Rattus sp

Invasive alien species (IASs) on islands have broad impacts across biodiversity, agriculture, economy, health and culture, which tend to be stronger than on continents. Across small-island developing states (SIDSs), although only a small number of IASs are widely distributed, many more, including those with greatest impact, are found on only a small number of islands. Patterns of island invasion are not consistent across SIDS geographic regions, with differences attributable to correlated patterns in island biogeography and human development.

Invasive species pose an enormous threat in the Pacific: not only do they strongly affect biodiversity, but they also potentially affect the economic, social, and cultural wellbeing of Pacific peoples. Invasive species can potentially be managed and that their impacts can potentially be avoided, eliminated, or reduced. However, neither the costs nor the numerous benefits of management are well understood in the Pacific.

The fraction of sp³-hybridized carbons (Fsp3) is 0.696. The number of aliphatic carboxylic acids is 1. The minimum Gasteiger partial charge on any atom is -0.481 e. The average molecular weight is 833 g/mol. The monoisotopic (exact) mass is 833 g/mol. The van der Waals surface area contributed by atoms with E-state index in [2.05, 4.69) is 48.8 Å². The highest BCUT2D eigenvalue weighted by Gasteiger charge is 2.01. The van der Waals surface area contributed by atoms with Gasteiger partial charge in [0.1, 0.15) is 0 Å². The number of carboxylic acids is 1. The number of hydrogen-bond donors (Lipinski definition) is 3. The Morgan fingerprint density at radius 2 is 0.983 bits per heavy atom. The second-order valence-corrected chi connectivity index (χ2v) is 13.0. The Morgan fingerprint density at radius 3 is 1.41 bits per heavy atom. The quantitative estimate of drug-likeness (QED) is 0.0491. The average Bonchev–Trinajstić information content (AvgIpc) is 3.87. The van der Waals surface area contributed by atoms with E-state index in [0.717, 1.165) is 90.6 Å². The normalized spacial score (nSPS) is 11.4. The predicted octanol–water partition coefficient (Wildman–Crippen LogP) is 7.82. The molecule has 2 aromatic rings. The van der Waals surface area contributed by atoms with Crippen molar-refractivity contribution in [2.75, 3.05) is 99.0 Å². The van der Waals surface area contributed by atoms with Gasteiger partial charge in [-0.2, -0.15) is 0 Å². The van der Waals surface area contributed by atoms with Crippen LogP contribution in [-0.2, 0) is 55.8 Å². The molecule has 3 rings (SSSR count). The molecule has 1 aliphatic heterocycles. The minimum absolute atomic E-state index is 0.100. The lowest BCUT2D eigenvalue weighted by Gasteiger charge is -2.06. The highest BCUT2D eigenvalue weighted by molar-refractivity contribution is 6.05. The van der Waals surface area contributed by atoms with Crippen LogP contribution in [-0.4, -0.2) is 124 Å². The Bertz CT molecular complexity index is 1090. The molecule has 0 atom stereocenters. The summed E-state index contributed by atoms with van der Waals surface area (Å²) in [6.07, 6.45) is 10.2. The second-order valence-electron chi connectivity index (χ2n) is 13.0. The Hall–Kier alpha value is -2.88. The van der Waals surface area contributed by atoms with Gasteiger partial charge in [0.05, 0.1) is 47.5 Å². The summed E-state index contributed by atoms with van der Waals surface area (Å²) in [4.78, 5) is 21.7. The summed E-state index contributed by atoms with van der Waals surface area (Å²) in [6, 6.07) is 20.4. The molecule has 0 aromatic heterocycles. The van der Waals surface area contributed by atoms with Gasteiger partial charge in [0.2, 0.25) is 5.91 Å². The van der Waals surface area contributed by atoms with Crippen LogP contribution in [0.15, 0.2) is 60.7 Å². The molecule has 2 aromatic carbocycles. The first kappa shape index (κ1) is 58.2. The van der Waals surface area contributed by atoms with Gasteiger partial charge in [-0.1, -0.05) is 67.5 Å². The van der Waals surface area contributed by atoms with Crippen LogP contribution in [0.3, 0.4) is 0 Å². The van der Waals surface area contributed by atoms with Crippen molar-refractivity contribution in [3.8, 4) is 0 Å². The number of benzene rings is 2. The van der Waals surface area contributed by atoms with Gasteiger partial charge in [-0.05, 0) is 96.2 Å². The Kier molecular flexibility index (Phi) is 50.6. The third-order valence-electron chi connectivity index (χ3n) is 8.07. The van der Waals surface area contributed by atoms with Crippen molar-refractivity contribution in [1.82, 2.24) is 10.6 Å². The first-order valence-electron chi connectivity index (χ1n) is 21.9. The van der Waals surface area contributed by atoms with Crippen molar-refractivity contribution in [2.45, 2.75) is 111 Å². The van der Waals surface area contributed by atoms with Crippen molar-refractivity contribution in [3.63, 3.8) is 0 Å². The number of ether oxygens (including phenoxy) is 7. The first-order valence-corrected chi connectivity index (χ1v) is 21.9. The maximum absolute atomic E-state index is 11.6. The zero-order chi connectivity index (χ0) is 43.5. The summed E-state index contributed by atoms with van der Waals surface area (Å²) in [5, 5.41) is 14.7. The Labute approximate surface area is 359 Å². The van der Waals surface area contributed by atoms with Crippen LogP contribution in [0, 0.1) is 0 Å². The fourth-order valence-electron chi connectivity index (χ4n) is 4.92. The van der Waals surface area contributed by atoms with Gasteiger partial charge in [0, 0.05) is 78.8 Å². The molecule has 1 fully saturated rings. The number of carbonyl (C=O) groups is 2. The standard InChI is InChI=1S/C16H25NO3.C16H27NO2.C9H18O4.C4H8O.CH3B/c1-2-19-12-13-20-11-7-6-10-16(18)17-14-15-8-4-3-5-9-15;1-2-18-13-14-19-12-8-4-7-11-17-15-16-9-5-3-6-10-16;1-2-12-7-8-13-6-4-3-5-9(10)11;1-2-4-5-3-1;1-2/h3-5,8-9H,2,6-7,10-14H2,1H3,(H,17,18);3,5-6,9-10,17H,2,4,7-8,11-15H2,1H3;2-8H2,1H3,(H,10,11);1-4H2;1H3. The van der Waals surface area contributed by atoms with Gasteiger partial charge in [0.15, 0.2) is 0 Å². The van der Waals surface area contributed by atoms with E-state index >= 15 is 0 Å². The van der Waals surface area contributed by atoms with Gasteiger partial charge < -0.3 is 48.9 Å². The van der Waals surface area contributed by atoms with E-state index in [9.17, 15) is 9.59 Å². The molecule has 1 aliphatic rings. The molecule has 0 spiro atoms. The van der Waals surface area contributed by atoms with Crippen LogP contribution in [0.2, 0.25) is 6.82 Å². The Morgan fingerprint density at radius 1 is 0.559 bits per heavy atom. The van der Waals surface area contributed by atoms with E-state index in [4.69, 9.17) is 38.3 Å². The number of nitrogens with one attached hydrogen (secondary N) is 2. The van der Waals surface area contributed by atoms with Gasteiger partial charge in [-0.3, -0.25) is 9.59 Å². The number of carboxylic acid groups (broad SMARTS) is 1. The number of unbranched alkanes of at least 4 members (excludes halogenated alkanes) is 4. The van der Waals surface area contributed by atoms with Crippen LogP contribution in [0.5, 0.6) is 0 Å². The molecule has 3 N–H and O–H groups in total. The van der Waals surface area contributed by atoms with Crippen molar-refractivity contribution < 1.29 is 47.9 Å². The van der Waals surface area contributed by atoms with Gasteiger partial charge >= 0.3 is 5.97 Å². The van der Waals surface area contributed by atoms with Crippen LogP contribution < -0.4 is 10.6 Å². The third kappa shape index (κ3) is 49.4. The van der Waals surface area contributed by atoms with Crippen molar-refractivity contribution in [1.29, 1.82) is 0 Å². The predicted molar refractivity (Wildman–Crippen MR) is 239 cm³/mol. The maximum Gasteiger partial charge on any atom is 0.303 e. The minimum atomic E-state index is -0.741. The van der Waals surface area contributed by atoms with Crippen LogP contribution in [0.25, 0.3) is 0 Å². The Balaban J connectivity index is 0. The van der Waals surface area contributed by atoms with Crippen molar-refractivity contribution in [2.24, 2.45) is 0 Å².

Global biodiversity loss is disproportionately rapid on islands, where invasive species are a major driver of extinctions. To inform conservation planning aimed at preventing extinctions, we identify the distribution and biogeographic patterns of highly threatened terrestrial vertebrates (classified by the International Union for Conservation of Nature) and invasive vertebrates on ~465,000 islands worldwide by conducting a comprehensive literature review and interviews with more than 500 experts.

Biotic connectivity between ecosystems can provide major transport of organic matter and nutrients, influencing ecosystem structure and productivity, yet the implications are poorly understood owing to human disruptions of natural flows. When abundant, seabirds feeding in the open ocean transport large quantities of nutrients onto islands, enhancing the productivity of island fauna and flora. Whether leaching of these nutrients back into the sea influences the productivity, structure and functioning of adjacent coral reef ecosystems is not known.